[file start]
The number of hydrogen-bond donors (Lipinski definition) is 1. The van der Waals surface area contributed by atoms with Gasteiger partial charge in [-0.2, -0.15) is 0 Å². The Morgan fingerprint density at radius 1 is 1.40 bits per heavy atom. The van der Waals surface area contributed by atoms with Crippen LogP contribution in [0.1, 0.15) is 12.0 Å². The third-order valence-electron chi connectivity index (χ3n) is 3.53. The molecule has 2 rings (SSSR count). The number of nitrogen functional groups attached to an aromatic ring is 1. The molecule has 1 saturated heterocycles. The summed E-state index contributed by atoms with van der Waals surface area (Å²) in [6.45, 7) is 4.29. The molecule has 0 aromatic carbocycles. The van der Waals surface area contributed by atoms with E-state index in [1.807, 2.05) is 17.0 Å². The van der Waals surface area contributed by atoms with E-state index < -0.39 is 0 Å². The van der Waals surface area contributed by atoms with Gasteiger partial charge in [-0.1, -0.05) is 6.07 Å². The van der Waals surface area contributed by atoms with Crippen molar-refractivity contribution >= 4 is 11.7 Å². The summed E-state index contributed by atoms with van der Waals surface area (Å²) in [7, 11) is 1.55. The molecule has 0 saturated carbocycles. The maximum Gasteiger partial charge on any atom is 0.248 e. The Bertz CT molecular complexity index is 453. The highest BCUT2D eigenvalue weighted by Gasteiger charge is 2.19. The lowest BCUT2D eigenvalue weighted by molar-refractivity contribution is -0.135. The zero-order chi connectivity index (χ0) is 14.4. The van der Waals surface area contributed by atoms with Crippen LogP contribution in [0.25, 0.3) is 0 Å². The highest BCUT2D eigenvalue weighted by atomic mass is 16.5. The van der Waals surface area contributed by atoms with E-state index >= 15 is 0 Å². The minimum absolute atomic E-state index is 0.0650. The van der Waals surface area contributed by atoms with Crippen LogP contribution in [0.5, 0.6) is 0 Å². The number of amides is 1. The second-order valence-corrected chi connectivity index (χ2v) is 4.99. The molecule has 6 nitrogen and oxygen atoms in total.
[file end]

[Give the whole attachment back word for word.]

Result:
The number of hydrogen-bond donors (Lipinski definition) is 1. The van der Waals surface area contributed by atoms with Gasteiger partial charge in [-0.2, -0.15) is 0 Å². The Morgan fingerprint density at radius 1 is 1.40 bits per heavy atom. The van der Waals surface area contributed by atoms with Crippen LogP contribution in [0.1, 0.15) is 12.0 Å². The third-order valence-electron chi connectivity index (χ3n) is 3.53. The molecule has 2 rings (SSSR count). The number of nitrogen functional groups attached to an aromatic ring is 1. The molecule has 1 saturated heterocycles. The summed E-state index contributed by atoms with van der Waals surface area (Å²) in [6.45, 7) is 4.29. The molecule has 0 aromatic carbocycles. The van der Waals surface area contributed by atoms with E-state index in [1.807, 2.05) is 17.0 Å². The van der Waals surface area contributed by atoms with E-state index < -0.39 is 0 Å². The van der Waals surface area contributed by atoms with Gasteiger partial charge in [-0.1, -0.05) is 6.07 Å². The van der Waals surface area contributed by atoms with Crippen molar-refractivity contribution >= 4 is 11.7 Å². The summed E-state index contributed by atoms with van der Waals surface area (Å²) in [7, 11) is 1.55. The molecule has 0 saturated carbocycles. The maximum Gasteiger partial charge on any atom is 0.248 e. The Bertz CT molecular complexity index is 453. The highest BCUT2D eigenvalue weighted by Gasteiger charge is 2.19. The lowest BCUT2D eigenvalue weighted by molar-refractivity contribution is -0.135. The zero-order chi connectivity index (χ0) is 14.4. The van der Waals surface area contributed by atoms with Crippen LogP contribution in [0.25, 0.3) is 0 Å². The highest BCUT2D eigenvalue weighted by atomic mass is 16.5. The van der Waals surface area contributed by atoms with E-state index >= 15 is 0 Å². The minimum absolute atomic E-state index is 0.0650. The van der Waals surface area contributed by atoms with Crippen LogP contribution in [0.5, 0.6) is 0 Å². The number of amides is 1. The second-order valence-corrected chi connectivity index (χ2v) is 4.99. The molecule has 6 nitrogen and oxygen atoms in total.